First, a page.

benefit of all the governed, or only a part wheth
er the object of government shall be to promote
the greatest good of the whole number, or the ag'
grandisement of merely a few whether, in fact,
the government shall be Democratic, or 'Aristo
cratic. What becomes ot the twenty ideas alluded
to, if they are not equal to this one, or this one be
neglected? What are the 'seven' ideas the five
oaves and two fishes of office, for which rival pol
ticians and their partizans contend, when compa
red with this?
What is a bank, a sub-treasury, a tariff, or dis
tribution, when compared with the immutable,
eternal principle of human rights? What are a
few pounds of wool, of cotton, of tobacco a few
yards of cloth or a few cents additional price on
either of those articles, when compared with the
rights of millions of our fellow being, with im
mortal souls? Cnn thnt pnrty, or that government
be called Democratic, which enables the strong to
oppress the weak, the few lo control the many;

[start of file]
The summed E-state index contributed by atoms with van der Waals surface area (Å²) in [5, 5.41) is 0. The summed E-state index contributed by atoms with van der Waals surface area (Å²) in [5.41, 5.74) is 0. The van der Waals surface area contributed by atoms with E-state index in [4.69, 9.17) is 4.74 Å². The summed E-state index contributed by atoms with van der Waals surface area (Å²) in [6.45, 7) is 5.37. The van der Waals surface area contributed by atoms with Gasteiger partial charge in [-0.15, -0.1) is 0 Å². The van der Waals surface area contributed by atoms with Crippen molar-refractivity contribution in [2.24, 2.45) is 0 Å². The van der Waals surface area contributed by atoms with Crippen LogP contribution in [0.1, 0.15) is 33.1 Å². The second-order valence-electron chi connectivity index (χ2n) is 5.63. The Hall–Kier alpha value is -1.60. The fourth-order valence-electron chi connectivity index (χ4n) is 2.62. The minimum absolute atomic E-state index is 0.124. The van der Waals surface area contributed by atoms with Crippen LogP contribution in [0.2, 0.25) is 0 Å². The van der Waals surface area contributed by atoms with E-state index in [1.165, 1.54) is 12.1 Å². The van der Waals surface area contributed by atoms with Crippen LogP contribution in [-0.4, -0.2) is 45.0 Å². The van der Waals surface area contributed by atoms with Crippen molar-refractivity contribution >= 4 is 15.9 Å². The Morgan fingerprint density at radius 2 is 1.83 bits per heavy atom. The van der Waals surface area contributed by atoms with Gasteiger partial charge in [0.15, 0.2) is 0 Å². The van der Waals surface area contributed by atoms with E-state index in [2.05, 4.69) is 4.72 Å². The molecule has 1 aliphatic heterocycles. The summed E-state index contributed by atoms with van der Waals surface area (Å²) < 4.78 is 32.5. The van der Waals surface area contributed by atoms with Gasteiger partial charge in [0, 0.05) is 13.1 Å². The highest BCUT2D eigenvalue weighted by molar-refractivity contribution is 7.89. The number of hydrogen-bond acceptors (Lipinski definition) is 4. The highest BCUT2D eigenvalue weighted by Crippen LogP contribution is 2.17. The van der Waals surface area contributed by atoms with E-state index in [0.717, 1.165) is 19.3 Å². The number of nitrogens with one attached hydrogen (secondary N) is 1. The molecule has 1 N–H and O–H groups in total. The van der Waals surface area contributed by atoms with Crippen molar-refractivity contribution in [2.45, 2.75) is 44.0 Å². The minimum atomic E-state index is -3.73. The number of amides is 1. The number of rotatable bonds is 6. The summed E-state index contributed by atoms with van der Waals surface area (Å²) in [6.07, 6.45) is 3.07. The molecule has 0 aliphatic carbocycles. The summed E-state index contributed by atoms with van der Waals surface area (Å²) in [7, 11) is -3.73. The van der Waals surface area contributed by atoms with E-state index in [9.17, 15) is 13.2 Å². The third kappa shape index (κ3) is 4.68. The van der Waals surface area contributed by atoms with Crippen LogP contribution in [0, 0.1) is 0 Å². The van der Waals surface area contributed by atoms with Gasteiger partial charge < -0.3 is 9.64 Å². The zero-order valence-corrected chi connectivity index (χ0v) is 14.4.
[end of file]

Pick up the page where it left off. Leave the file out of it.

and which compels the large mass of the people
to severe, incessant labor, to support the remain-
ler in luxury, idleness and tyranny?
Grant all the importance claimed for these pe-
cuniniary measures, which some term principles;
is there not a safe guaranty that the Liberty party,
sustaining, as it does, the interests and rights ot
the whole people, instead of a part, would also see
that the industrial and economical interests of that
people were properly attended to? Would not
that party, acting on the democratic principle of
regarding equally the rights of the whole, be more
likely to attend to the welfare of the whole, than a
party regarding only the rights nnd interests of a
part? The simple statement of this question must
I think, to candid minds, be sufficient to produce
It can scarcely be necessary to add that the
charge, sometimes made, that the Liberty party
have only one idea, is so obviously intended as a
slander by those making it, and so evidently false
and preposterous in itself, thnt time would be was
ted in its refutation. They have, it is true, a lea